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    Pakistan to ink debt relief agreements with 4 countries

    KARACHI: Pakistan is to sign four debt relief agreements with Germany, Italy, Canada and the UK in exchange for investments in environmental conservation efforts.

    “The memoranda of understanding under the debt-for-nature (DFN) program will be signed on June 5,” Zartaj Gul, state minister for climate change, told Arab News on Sunday.

    According to the UN Development Programme (UNDP), under a DFN agreement the lender country agrees to reduce the debtor’s outstanding payments by channeling the money into conservation and climate-related expenses instead.

    Gul said that, during the negotiations process, Pakistan assured creditors of its commitment to combat climate change in exchange for “the amount of loans they will forgive.”

    Pakistan owes nearly $11.54 billion to the Paris Club of country lenders, including $1.42 billion to Germany, $175 million to Italy, $5 million to the UK, and $403 million to Canada.

    According to an April report from the International Monetary Fund, Pakistan has repaid around $40 million to Canada and Germany. It is scheduled to pay an additional $29 million to both countries during the current fiscal year.

    “We will not pay back the debts but, against that part of the loan, we will make progress on the restoration of the natural environment whether it be biodiversity conservation or restoration, or be it green jobs,” Gul added.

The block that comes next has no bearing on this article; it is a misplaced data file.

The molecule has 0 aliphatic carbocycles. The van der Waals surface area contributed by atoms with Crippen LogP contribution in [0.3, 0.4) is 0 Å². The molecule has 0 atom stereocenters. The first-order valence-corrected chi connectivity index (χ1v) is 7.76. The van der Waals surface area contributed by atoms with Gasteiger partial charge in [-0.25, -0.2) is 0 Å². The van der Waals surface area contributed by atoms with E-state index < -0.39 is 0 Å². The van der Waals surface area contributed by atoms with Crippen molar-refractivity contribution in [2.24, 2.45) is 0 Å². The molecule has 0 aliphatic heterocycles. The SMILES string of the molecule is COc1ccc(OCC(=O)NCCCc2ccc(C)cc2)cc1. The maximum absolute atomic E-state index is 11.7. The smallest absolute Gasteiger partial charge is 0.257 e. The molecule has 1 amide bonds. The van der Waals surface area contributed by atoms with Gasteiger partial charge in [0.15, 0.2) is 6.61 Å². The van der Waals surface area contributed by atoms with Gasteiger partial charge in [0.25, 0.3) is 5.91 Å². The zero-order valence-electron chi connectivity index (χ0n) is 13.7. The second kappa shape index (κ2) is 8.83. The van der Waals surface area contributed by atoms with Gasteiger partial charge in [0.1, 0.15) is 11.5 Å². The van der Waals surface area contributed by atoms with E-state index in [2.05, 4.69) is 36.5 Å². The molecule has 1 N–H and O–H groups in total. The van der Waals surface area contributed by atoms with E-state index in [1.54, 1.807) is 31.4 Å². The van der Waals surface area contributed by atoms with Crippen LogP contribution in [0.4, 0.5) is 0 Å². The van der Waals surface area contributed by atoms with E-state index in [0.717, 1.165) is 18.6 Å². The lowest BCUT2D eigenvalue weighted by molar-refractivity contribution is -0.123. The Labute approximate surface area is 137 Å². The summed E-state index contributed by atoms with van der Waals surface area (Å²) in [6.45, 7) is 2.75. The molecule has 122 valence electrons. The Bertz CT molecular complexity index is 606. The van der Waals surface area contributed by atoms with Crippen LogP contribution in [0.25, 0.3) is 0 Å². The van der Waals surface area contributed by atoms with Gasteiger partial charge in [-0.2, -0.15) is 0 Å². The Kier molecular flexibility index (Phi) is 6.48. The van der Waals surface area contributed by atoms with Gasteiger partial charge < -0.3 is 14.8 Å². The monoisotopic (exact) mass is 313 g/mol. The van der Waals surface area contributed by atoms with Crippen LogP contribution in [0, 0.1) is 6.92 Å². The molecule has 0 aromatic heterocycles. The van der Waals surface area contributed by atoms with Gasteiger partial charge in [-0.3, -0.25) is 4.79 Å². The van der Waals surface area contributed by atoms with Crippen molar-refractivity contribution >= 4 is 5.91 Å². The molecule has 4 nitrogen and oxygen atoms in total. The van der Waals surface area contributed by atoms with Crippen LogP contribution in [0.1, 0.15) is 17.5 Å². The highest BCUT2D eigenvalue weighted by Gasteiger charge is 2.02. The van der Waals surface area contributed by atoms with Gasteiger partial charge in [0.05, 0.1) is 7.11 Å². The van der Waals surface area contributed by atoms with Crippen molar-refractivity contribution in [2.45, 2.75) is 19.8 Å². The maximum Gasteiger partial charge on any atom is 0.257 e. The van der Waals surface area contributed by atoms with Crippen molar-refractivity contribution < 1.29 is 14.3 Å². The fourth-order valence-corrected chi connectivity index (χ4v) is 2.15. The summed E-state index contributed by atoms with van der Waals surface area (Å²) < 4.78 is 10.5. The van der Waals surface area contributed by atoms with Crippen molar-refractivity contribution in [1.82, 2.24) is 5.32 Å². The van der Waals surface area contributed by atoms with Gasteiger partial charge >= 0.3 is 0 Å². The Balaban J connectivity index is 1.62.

She explained that the signing of the DFN agreement was part of the event lineup for World Environment Day on June 5, which Pakistan is hosting for the first time.

    “Pakistan will seek to highlight environmental issues and showcase the country’s initiatives and its role in global efforts,” Gul said, adding that the country qualified for the DFN deal based on its performance in conservation efforts, including the 10 Billion Tree Tsunami program.

    The five-year tree-planting initiative, launched by Prime Minister Imran Khan in 2018, aims to counter extreme weather conditions that scientists link to climate change.

    “Our portfolio is very strong as we have done work for the conservation of nature in Pakistan, and it shows our commitment to combat climate change. Pakistan’s efforts are globally recognized. During the last three years, we have shown performance through the Billion Tree Tsunami, Clean Green Pakistan, plastic bag ban, recharge Pakistan, ecosystem restoration, and setting up 23 national parks.”

    Helping Gul’s office with the DFN initiative is Pakistan’s Economic Affairs Division, which is working with the UK, Italy, Germany and Canada who have “shown a willingness” to sign the agreement.

    In comments to reporters last week, Climate Change Minister Malik Amin Aslam confirmed the four countries’ expression of interest.

    “We are hoping to give the good news to the world and Pakistanis that Pakistan is progressing with some countries on the DFN (deal),” Gul said.

    Though the exact amount for the agreement remains unknown, Gul said it would be determined after the final ratification of the agreement by the governments.

    “These are long-standing and non-payable loans under the current circumstances. Nature-based solutions in exchange for debt relief will not only reduce Pakistan’s debt burden but will also benefit the environment in the country and the region as a whole.”

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